Sarah DeVries
Dry laws have been a half-hearted effort at reducing violence. Dry laws have been a half-hearted effort at reducing violence.

Banning alcohol a futile exercise that was not well thought out

And if we can't stop people from murdering each other, how can we stop them from drinking?

I don’t know about y’all, but I could really use a beer.

Enough people have felt like this lately to warrant the seeking out of things much stronger than beer in the face of varying degrees of “dry laws” around the country, as evidenced by the number of deaths and hospitalizations from tainted, “bootleg” spirits around Mexico.

Plenty of people decided pretty much immediately that they would circumvent the law, and plenty of out-of-work and possibly bored amateur producers were more than happy to meet the new demand. The efforts to prevent alcohol consumption would be laughable if they weren’t so blatantly sad.

In my own city of Xalapa, Veracruz, the sale of alcohol has been restricted to between the hours of 12:00 p.m. and 5:00 p.m., Monday through Thursday. If you’re at the store at 5:30 p.m., as I have found myself for the past couple of weeks hoping to score a bottle of cabernet, you’re out of luck (related side note: Mexico produces some excellent wine. Like, really good).

It would, of course, be hard to argue that the consumption of alcohol helps things very much. The evidence is overwhelming that alcohol is involved in all manner of social sins, from domestic violence and full-on homicide to smaller annoyances like nonsensical slurred speech or holding your drunk friend’s hair back while she cries and vomits all over the place. If we’re looking for an innocent scapegoat, we’re not going to find it in mezcal.

But kind of sort of restricting the sale of it sometimes in some places is sure a half-hearted effort at reducing violence if I ever saw one. Even China, with its iron grip on things as personal and minuscule as the day-to-day behavior of its citizens, would have to organize and mobilize its gigantic social control machine for days before implementing something like that.

And if there’s one thing I’d bet a million dollars on, it’s that Mexico is no China.

My main question here is this: did anyone really think this through in a deep, serious way? It feels like something that’s just for show, possibly a way to get skeptical people to understand the gravity of the situation we’re in, a way for the government to say, “See? We’re doing something!” at an unprecedented time of uncertainty.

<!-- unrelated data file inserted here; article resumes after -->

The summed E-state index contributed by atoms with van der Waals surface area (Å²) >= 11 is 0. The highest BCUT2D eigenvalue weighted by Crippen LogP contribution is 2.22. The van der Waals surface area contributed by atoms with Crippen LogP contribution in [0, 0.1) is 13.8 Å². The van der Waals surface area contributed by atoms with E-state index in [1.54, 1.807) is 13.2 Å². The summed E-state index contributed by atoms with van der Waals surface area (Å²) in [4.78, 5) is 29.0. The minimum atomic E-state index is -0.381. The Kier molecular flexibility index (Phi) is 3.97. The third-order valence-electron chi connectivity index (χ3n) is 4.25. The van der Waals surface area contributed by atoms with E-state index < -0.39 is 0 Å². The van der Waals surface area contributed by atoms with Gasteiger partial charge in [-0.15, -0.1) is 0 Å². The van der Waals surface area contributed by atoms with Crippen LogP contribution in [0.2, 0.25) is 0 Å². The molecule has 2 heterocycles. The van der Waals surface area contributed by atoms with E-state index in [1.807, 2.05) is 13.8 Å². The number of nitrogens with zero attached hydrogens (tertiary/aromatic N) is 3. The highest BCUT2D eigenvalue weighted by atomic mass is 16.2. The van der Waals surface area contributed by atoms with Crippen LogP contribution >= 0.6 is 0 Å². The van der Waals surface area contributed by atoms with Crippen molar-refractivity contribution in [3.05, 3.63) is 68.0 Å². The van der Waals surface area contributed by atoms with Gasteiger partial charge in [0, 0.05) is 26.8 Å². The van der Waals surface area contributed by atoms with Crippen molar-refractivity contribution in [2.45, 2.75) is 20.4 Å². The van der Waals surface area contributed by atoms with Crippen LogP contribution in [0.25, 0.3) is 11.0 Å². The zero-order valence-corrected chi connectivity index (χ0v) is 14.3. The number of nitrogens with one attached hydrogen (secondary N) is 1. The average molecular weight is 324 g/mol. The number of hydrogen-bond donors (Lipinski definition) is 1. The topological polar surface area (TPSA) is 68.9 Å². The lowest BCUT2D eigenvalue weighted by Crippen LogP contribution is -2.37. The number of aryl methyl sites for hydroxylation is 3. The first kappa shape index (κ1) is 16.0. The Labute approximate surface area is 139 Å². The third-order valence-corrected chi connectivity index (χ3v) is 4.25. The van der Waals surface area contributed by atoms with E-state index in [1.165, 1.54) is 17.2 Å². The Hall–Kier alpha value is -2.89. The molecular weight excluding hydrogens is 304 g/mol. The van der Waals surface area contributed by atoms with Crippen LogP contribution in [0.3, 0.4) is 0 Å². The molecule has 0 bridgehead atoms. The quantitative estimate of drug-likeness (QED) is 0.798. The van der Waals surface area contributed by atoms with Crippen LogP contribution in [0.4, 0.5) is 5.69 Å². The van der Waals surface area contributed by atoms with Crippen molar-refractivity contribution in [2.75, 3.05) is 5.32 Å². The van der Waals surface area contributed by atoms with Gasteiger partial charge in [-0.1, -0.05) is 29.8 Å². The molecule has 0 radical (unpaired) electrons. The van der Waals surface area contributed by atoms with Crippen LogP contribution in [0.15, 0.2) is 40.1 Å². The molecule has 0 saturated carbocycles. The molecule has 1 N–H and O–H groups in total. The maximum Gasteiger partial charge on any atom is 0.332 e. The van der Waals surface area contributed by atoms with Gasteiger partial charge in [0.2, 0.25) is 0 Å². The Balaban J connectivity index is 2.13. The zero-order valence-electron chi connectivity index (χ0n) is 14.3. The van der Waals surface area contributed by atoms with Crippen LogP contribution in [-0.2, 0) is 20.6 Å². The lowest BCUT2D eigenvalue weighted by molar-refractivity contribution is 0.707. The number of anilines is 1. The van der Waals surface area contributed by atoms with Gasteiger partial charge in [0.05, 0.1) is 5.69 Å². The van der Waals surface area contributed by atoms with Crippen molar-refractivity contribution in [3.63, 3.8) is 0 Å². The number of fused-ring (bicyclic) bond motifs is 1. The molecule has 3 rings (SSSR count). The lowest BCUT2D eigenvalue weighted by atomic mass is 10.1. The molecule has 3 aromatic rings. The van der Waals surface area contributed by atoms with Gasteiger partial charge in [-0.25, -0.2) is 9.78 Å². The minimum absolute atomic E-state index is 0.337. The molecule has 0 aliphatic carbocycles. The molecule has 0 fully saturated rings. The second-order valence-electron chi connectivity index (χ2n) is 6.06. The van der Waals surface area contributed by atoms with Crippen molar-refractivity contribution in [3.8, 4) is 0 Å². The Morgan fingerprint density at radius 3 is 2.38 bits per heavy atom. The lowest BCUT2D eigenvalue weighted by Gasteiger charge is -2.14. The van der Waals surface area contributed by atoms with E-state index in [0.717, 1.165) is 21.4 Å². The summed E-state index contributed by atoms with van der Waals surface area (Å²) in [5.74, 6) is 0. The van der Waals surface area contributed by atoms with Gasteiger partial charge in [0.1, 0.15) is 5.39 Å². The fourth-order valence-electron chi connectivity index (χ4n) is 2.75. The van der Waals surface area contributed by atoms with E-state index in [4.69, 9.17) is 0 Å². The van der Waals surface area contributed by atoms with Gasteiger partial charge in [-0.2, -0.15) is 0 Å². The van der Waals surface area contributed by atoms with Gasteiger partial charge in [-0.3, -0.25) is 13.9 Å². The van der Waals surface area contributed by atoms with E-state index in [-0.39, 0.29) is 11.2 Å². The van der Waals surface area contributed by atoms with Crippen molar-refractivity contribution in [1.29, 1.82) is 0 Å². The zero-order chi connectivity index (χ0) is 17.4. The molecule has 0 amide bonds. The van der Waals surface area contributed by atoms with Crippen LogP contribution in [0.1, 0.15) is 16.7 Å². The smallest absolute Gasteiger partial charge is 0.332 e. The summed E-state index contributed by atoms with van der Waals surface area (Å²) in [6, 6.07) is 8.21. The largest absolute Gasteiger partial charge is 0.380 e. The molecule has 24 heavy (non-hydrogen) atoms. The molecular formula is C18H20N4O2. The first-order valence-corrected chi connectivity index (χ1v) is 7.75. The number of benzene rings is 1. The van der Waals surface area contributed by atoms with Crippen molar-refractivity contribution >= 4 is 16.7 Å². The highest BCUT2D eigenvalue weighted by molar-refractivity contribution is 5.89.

The arguments I imagine (which we all must do as very little in the way of explanation was given) are the following:

  1. Perhaps the restrictions of times and days will prevent last-minute impulse buys of alcohol that could be consumed at ill-advised impromptu parties. A full ban, as some places instituted, would ensure the prevention of these get-togethers even more. This is a quarantine, people!
  2. Continuing to permit a behavior that lowers people’s inhibitions during a time we need to exert more self-control than ever just seems like a recipe for disaster.
  3. Maybe people having less access to alcohol in general will reduce the incidence of domestic violence in the home, where many are cloistered and stressed together.
  4. Something-something-keeping-immune-systems-strongish-something-something?

As always, I’ve got some “buts:”

  1. If there’s one thing we’re good at in this country, it’s planning parties in advance. Even in the face of a complete ban, we will definitely figure something out. Not to mention it presents just the perfect opportunity for daring and fun macho posturing: “Oh, you say we can’t get alcohol? Challenge accepted.”
  2. Control is an illusion, especially here. I mean, we can’t even keep people from murdering or stealing from each other. With over 95% of criminals totally getting away with whatever crime they commit, it’s hard to imagine anything but a collective eye roll in response to a paternalistic “really, now, behave yourselves!”
  3. This, to me, is the most reasonable explanation and justification for a ban, because it’s true: alcohol often is involved in domestic violence cases. Suddenly — at least for those actually obeying quarantine rules — families are together much of the time and stressed much of that time, many as they watch their bills pile up and income dwindle in the face of much-less-than-impressive “stimulus” loans. I’m sad to say, however, that domestic violence would continue to be a problem without any alcohol or drugs, as it’s a cultural problem … not just one that pops up when people are under the influence of some kind of substance that alters behavior.
  4. I think experience has proven that people will do whatever they want with their own health, and to a large extent, that of their families.

Banning alcohol, I think history has proven, is not typically an effective strategy. Rather than a futile, half-hearted exercise, why not focus our efforts on trying to reduce violence and stress in society in general? I don’t know, say, a daily (or maybe hourly at this rate) meditation and relaxation program on public radio paired with things that actually help people reduce their stress levels, like direct cash handouts so people can stay afloat while we’re in economic free-fall but still expected to pay for everything like we did before.

All I know is that a beer or a glass of wine (or a shot of tequila or mezcal — pick your poison) can really help take the edge off. Plus, there are so many things we can’t do suddenly. At least let us have a beer in our living room. Geez.

Sarah DeVries writes from her home in Xalapa, Veracruz.

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